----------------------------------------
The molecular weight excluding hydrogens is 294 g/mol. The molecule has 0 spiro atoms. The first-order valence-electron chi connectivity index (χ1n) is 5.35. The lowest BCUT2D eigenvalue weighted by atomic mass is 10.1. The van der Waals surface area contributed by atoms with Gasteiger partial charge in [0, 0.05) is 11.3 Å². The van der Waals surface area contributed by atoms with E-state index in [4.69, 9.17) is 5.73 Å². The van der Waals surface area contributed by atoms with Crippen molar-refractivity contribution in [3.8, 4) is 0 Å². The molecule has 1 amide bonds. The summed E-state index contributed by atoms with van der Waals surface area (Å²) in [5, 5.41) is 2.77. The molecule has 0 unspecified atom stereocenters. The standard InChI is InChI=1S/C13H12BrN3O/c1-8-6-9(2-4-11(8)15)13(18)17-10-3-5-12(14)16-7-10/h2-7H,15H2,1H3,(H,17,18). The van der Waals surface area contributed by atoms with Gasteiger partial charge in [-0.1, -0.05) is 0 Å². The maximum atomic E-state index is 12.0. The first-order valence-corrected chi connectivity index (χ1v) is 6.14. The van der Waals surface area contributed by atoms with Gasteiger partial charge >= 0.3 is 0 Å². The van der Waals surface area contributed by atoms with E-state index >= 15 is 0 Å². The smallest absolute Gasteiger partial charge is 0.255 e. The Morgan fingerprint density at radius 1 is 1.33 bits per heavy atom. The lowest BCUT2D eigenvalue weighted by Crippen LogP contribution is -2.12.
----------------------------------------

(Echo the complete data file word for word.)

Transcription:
The molecular weight excluding hydrogens is 294 g/mol. The molecule has 0 spiro atoms. The first-order valence-electron chi connectivity index (χ1n) is 5.35. The lowest BCUT2D eigenvalue weighted by atomic mass is 10.1. The van der Waals surface area contributed by atoms with Gasteiger partial charge in [0, 0.05) is 11.3 Å². The van der Waals surface area contributed by atoms with E-state index in [4.69, 9.17) is 5.73 Å². The van der Waals surface area contributed by atoms with Crippen molar-refractivity contribution in [3.8, 4) is 0 Å². The molecule has 1 amide bonds. The summed E-state index contributed by atoms with van der Waals surface area (Å²) in [5, 5.41) is 2.77. The molecule has 0 unspecified atom stereocenters. The standard InChI is InChI=1S/C13H12BrN3O/c1-8-6-9(2-4-11(8)15)13(18)17-10-3-5-12(14)16-7-10/h2-7H,15H2,1H3,(H,17,18). The van der Waals surface area contributed by atoms with Gasteiger partial charge in [-0.1, -0.05) is 0 Å². The maximum atomic E-state index is 12.0. The first-order valence-corrected chi connectivity index (χ1v) is 6.14. The van der Waals surface area contributed by atoms with Gasteiger partial charge >= 0.3 is 0 Å². The van der Waals surface area contributed by atoms with E-state index >= 15 is 0 Å². The smallest absolute Gasteiger partial charge is 0.255 e. The Morgan fingerprint density at radius 1 is 1.33 bits per heavy atom. The lowest BCUT2D eigenvalue weighted by Crippen LogP contribution is -2.12.